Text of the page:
Assessing the use of Blackboard for Course Delivery in an Engineering Programme

Assessing the use of Blackboard for Course Delivery in an Engineering Programme

Jacek Uziak (University of Botswana, Botswana), M. Tunde Oladiran (University of Botswana, Botswana) and Richie Moalosi (University of Botswana, Botswana)
DOI: 10.4018/978-1-4666-0951-8.ch010
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The purpose of the study covered in this chapter was to evaluate the preferences of mechanical engineering students at the University of Botswana regarding course delivery, with special consideration for Blackboard technology. The study was carried out during three consecutive years (from 2007/2008 to 2009/10 academic years) for one course in the mechanical engineering degree programme. A questionnaire was administered to three cohorts of third year mechanical engineering students; a total of 101 students participated in the study. As the results of this study were encouraging, it is recommended that more courses in the programme should migrate to a blended mode of instruction delivery using Blackboard or any other approved learning management system.
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As modern engineering changes and expands into new practice areas, educators are constantly challenged to revise the curriculum as well as the technology for its delivery. One of the recent changes in engineering education is the utilization of e-learning technologies. Such technologies can serve as a response to current learning needs aimed at promoting lifelong and student-centred learning as well as integrated teaching and learning. To that extent, the students’ preferences of the course delivery and their acceptance of online education as a major and viable component of higher education, becomes a critical issue that must be considered.

The University of Botswana (UB) in its strategic plan deliberately adopted the use of Information Communications Technology (ICT) in the delivery of its academic programmes especially at undergraduate levels. The rationale for the development and integration of educational technologies in teaching and learning at UB was to fast track two priority areas in the University’s 5-year strategic plan, namely: ‘expanding access and participation’ (Priority Area 1) and ‘enriching quality academic programmes’ (Priority Area 2) through the infusion of ICT in teaching and learning. It is envisioned that the use of ICT based techniques will expand access and also enrich quality of academic programmes. To support ICT for instruction purposes UB has committed resources for the development and improvement of the learning and teaching environment. For example, technology–enhanced classrooms, smart classrooms and video conferencing facilities were installed and WebCT/Blackboard eLearning platform, proprietary software, as opposed to free and open software, was introduced. Additional and new technical and support staff were employed and lecturers were empowered through in-service training, for example, short courses, seminars, workshops and conferences (Molelu & Uys, 2003; Giannini-Gachago, et al., 2005; Uys, et al., 2004).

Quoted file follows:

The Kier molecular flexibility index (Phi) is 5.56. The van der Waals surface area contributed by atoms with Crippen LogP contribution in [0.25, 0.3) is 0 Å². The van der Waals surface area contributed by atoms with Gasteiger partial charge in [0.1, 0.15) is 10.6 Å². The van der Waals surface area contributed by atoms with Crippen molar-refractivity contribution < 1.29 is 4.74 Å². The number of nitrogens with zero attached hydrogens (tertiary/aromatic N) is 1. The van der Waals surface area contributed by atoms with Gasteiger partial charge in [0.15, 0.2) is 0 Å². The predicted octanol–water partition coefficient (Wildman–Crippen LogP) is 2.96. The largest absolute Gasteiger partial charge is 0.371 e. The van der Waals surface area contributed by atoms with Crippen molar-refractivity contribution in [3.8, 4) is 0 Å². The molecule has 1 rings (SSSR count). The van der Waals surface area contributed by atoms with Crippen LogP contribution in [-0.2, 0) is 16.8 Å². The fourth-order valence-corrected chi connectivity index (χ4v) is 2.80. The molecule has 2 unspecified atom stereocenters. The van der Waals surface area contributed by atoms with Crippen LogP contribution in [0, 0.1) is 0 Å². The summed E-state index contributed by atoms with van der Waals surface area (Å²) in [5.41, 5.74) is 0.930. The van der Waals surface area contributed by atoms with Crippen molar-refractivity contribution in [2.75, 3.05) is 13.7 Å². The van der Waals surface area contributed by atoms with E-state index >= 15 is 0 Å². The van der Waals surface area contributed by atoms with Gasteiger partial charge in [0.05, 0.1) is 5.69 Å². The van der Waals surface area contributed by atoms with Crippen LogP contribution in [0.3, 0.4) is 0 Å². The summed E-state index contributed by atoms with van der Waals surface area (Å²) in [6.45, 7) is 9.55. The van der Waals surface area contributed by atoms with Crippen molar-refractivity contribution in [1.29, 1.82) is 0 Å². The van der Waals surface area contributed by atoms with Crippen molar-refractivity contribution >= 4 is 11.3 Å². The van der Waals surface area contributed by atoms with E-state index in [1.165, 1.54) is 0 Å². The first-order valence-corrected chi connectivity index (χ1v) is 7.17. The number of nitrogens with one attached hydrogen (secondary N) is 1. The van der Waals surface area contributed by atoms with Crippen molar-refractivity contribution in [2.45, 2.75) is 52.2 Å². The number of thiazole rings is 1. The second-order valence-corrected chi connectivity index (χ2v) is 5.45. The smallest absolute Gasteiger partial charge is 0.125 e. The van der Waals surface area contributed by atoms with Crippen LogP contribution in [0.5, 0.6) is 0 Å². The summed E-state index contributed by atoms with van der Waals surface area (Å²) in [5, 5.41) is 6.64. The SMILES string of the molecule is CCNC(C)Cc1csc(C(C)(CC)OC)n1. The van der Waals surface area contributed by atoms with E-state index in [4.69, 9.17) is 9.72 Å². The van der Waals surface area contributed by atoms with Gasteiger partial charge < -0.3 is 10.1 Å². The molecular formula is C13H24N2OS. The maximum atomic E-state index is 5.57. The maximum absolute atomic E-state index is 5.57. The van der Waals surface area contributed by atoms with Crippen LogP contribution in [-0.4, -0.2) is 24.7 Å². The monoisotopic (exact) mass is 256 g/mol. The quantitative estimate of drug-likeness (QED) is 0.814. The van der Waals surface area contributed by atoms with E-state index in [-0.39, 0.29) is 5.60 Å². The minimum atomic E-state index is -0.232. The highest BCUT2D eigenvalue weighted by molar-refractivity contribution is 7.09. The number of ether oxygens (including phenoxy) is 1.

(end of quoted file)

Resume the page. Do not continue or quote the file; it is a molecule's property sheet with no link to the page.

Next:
In the last 6 years, adoption of e-learning at UB seems to be encouraging as shown by both the increasing numbers of online courses and emerging vibrant e-learning community. For example, over 300 online courses have been created using Blackboard, including 65 online courses created at the Faculty of Engineering and Technology (Motshegwe, 2009). There are, however, several issues and questions that need to be addressed to enhance quality and promote sustainability of online courses. These include, but are not limited to, students and staff’s perception of the technology; capital and running cost provision; system maintenance and availability; quality, standards and benchmarking; copyright; archiving and curation of materials and reward for developing online courses.

There are three principal areas in any staff-student e-interaction namely the instructor, student and technology. Studies have been carried out on the perception of lecturers to the adoption and use of e-learning facilities (Mapoka & Eyitayo, 2005; Shemi & Mgaya, 2003). The technology consists of the software, hardware and the learning environment and has a dynamic process of review and upgrade. Studies on students’ perception of e-learning platform are scanty. However some authors (Batane & Mafote, 2007; Van der Merwe & Giannini-Gachago, 2005; Oladiran & Uziak, 2009; Uziak, 2009) have reported on students’ perspective of eLearning. The current chapter is a continuation of the study by Uziak (2009) and focuses on students’ preferences of course delivery. It is envisioned that this work would enhance curriculum innovations and course delivery options. Specifically, the objectives of this study were to:

  • Evaluate the learning experiences of the Mechanical engineering students who used Blackboard technology at the University of Botswana.

  • Assess students’ preferences in terms of methods of course delivery.

  • Assess the effectiveness and benefits of Blackboard technology on students learning.

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